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North Korea has taken over the United States and the entire country lies in shambles, its citizens forced to live in makeshift slums while any who oppose the new governance are quickly silenced. This is the world of Homefront: The Revolution; a world you’re going to help liberate.
During a behind-closed-doors session at the Deep Silver booth during the 2014 E3 conference, Crytek Nottingham Game Producer David Stenton introduced a small room of spectators to the world of Homefront: The Revolution, explaining why Crytek decided to pick up the property following the closure THQ in the first place.
“It’s an IP we thought had a lot of untapped potential,” Stenton said. “It’s a dystopian near-future where the familiar becomes alien. We jumped at the chance to bring guerrilla warfare to a free-roam Philadelphia. We wanted to bring the Crytek pedigree to this type of game world.”
That term, “guerrilla warfare,” was a key ingredient driving the development of this new first-person shooter, putting the player in the boots of an ordinary man who happens to find himself in an extraordinary situation. You, along with your fellow members of the resistance, are outnumbered and, even more obvious for the live gameplay demonstrations, severely outgunned.
If you haven’t seen the debut cinematic trailer for The Revolution yet, it’s a pretty simple set of scenes that set the stage for the new war you’ll be fighting. A lone man, presumably the game’s protagonist, walks down a crumbling city street carrying a box. En route to a nearby gate, he is set upon by a patrolling drone and armed soldiers before being knocked to the ground. The box he was carrying is full of propaganda fliers, and the hook of his ploy finally sets as the real attack comes from behind; an explosion tearing the gate apart and incapacitating the nearby guards. The man picks up a nearby gun and joins his comrades in firing upon the soldiers, eventually taking up an improvised rocket launcher and firing it into an oncoming tank. The scene goes dark, and the words “Homefront: The Revolution” finally appear.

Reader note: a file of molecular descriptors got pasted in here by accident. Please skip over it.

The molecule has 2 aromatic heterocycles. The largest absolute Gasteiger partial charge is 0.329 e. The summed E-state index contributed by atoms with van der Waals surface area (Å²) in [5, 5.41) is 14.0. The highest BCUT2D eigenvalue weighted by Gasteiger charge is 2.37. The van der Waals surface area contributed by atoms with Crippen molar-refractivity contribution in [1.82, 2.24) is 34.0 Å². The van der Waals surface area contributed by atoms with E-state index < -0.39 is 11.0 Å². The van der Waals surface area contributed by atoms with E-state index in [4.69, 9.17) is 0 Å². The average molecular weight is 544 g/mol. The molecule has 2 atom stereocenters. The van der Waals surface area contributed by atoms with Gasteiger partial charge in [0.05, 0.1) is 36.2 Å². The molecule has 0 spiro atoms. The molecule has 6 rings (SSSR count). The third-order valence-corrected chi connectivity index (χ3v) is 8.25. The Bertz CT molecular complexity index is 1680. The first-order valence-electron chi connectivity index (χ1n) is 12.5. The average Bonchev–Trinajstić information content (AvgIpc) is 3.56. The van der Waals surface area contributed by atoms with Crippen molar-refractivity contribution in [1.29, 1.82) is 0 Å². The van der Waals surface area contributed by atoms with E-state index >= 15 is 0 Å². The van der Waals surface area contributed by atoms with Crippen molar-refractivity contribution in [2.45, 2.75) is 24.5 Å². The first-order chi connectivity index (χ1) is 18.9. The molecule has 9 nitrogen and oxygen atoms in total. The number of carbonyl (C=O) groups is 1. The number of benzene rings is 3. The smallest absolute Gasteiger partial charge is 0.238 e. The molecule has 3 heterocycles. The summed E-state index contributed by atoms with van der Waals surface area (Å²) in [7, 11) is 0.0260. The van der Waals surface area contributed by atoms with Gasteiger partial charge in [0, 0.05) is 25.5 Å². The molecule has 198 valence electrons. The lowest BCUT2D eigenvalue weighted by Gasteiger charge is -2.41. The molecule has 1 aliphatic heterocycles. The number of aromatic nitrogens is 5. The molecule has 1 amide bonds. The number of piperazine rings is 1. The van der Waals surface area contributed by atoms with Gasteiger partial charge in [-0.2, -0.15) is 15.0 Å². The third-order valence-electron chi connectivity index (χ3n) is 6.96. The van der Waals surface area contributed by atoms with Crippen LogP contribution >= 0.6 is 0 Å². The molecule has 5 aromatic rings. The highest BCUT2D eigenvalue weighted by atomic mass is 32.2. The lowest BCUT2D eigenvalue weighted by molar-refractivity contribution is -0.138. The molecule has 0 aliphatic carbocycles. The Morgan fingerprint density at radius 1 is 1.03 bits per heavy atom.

“In the year 2025, North Korea invaded America and, four years later, a resistance is forming,” explained David Stenton. “Philadelphia is home to iconic U.S. landmarks and events. It’s the birthplace of American independence. [North Korea]’s choosing Philadelphia as their capital is a sign of how far the US has fallen. But, if a revolution is going to begin, that’s where it’s going to happen.”
The Revolution is set to be an open world game, featuring a main story and side jobs for the player to get involved with on their quest to freedom. Stenton said the game will offer a “reactive occupation,” with dynamic and evolving environments depending on what the player has accomplished. But what really sets the game apart, however, is the fact that you’re not playing a trained specimen of military perfection.
“You’re not a soldier in this game, you’re an everyman fighting for liberty, your family and freedom,” Stenton said. “This game is all about asymmetric warfare where the enemy has the clear advantage. Within this context, you have to rely on guerrilla tactics and choose the best points to strike back. You’ll need to build your resistance, scavenge for items and construct your own toolkit.”
Similar to the system seen in games like The Last of Us, the live gameplay demonstration showcased the player moving from war-torn streets to nearly destroyed buildings, picking up supplies and crafting items on the fly. Even the player’s firearm can be modified in a pinch, creating a weapon better suited to various situations.
Using a cell phone-like device to scan the areas ahead, the player can mark items of interest like enemy soldiers and cameras. You might be able to sneak up on a lone soldier and take them down silently, but it’s probably best to leave larger groups alone. You can also pick up bricks and use them to take out the cameras, allowing you to proceed without being spotted.
The gameplay demonstration ended with a bang as the player first dropped an RC car onto the ground, then made an improvised explosive device, which he promptly attached to the car. Using his handy phone once again, he then drove the RC car behind enemy lines and detonated it next to a locked door, igniting a fire-fight that hits all of the major FPS bullet points, including ducking behind cover and alternate paths through a given area, allowing for a bit of choice in how one attacks a situation.
From the looks of things, Homefront: the Revolution is shaping up nicely. Players can expect to join the fight for Xbox One, PlayStation 4, PC, Mac and Linux sometime in 2015.